Mission & Vision
TEARS Animal Rescue (The Emma Animal Rescue Society) is one of the country’s leading organisations; its mission is to rescue, rehabilitate and re-home domestic animals, as well as provide veterinary services to local communities.
As a pro-quality of life, registered, non-profit organisation, we rely on the support of caring individuals and corporates to assist us in fulfilling our mission to bring relief to animals in distress, whether through intervention, education, medical assistance or rehoming.
Located in the False Bay area of the southern Cape Peninsula, we typically serve the communities of Ocean View, Masiphumelele and Red Hill, Mountain View, Capricorn, although we assist animals and guardians throughout the Western Cape when our services are needed.
All the animals in our care have been abandoned, abused or neglected so following rescue, individuals are rehabilitated using best veterinary and animal behavioural practices to prepare them for adoption into new homes. An important part of TEARS’ mission is to re-unite lost animals with their guardians, and carry out a wider programme of veterinary outreach and humane education in our communities, that promotes the responsibility and burden of care we have towards the animals that share our lives.
Our vision is one of continuous improvement and expansion in order to rescue, rehabilitate, re-home, or re-unite every domestic animal that has nowhere else to turn and is in need of a champion.
It is the responsibility of the Board – all of whom serve on a voluntary basis – to guide strategy and objectives around TEARS’ survival and long-term sustainability. TEARS employs around 60 permanent members of staff who are assisted by our dedicated volunteer team who freely give of their time and skills to walk our dogs, socialise our cats, and help out at fundraising events.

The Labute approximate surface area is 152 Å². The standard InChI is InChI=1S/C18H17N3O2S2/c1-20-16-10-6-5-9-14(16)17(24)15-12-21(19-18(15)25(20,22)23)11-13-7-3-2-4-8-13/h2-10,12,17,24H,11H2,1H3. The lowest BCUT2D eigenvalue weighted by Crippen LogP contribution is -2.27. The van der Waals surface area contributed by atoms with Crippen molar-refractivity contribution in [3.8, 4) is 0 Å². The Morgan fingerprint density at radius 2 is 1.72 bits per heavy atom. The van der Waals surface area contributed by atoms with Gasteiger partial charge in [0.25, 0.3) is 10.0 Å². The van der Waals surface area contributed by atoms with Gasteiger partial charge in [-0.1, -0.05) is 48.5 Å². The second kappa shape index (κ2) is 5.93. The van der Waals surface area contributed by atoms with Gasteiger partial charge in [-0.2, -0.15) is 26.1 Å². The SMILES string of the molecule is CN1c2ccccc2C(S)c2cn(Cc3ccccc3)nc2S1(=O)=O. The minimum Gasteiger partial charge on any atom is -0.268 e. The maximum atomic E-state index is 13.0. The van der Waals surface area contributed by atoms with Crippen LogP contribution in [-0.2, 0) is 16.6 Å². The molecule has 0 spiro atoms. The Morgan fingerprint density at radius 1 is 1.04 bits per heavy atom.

Board: Chairman K Ordman | Co – Founder & Director M Hoole | Director B Hulsman | Director DJT Mitton | Director A Molyneux
The seeds that would eventually grow into TEARS Animal Rescue were planted when three women – Emma Geary-Cooke, Joan Bown and Marilyn Hoole – visited Masiphumelele with a bucket of tick dip and a packet of de-worming tables. It was the desperate state of the dogs and cats they found in this impoverished area that motivated the women to begin to dream of starting an organisation that would alleviate the suffering of the animals they were trying to help, but on a much larger and more effective scale.
Tragically, Emma was killed in a car accident. Devastated but undaunted, Joan and Marilyn were determined to carry Emma’s dream forward. In January 1999 The Emma Animal Rescue Society (TEARS) was established in her memory.
At this time the plight of domestic animals in Masiphumelele had reached a crisis point. Mange was rife and many animals were skeletal – their guardians living in abject poverty, sometimes unable to feed themselves. De-worming, vaccinations and sterilisation were unheard of. Female dogs suffered from malnutrition and were unable to feed their puppies; many died.
TEARS had started a clinic in Masiphumelele by March 1999, treating animals for fleas, mange and tick infestation. Food parcels were handed out. Animals needing veterinary attention and sterilisation were identified and arrangements made to have them treated by local vets.
Founder, Marilyn, says, “We began to accumulate unwanted and stray animals and desperately needed facilities in which to house them. We began to rent kennels in Ottery for our rescued dogs. Cats, kittens and puppies were housed at the home of a TEARS’ committee member in Muizenberg, which also served as TEARS Headquarters.”
TEARS was later able to move to rented premises in Sunnydale and has grown into an established and sustainable non-profit organisation with a compliment of over 50 staff caring for around 300 dogs and cats on site at any given time.
Wenga Farm, bought by the organisation in 2007, houses the TEARS Cattery, its boarding facility, the Feral Cat Project and a small clinic.